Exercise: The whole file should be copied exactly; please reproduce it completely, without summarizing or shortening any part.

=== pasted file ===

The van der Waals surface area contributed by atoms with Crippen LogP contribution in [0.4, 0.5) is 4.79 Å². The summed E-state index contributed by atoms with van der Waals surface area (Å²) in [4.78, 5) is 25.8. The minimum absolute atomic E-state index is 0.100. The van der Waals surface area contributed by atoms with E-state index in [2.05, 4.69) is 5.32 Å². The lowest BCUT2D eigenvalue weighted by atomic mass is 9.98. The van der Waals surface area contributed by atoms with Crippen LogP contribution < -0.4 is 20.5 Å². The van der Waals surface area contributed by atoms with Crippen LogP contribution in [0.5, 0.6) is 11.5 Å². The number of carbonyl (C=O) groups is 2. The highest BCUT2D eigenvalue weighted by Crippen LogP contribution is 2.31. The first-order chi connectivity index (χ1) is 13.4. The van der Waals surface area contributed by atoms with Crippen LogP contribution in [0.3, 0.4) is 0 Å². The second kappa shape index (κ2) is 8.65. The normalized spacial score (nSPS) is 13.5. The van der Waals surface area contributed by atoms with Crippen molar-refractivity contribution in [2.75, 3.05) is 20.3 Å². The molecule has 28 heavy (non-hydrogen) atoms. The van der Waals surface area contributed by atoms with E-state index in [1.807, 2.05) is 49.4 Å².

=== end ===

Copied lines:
The van der Waals surface area contributed by atoms with Crippen LogP contribution in [0.4, 0.5) is 4.79 Å². The summed E-state index contributed by atoms with van der Waals surface area (Å²) in [4.78, 5) is 25.8. The minimum absolute atomic E-state index is 0.100. The van der Waals surface area contributed by atoms with E-state index in [2.05, 4.69) is 5.32 Å². The lowest BCUT2D eigenvalue weighted by atomic mass is 9.98. The van der Waals surface area contributed by atoms with Crippen LogP contribution < -0.4 is 20.5 Å². The van der Waals surface area contributed by atoms with Crippen LogP contribution in [0.5, 0.6) is 11.5 Å². The number of carbonyl (C=O) groups is 2. The highest BCUT2D eigenvalue weighted by Crippen LogP contribution is 2.31. The first-order chi connectivity index (χ1) is 13.4. The van der Waals surface area contributed by atoms with Crippen LogP contribution in [0.3, 0.4) is 0 Å². The second kappa shape index (κ2) is 8.65. The normalized spacial score (nSPS) is 13.5. The van der Waals surface area contributed by atoms with Crippen molar-refractivity contribution in [2.75, 3.05) is 20.3 Å². The molecule has 28 heavy (non-hydrogen) atoms. The van der Waals surface area contributed by atoms with E-state index in [1.807, 2.05) is 49.4 Å².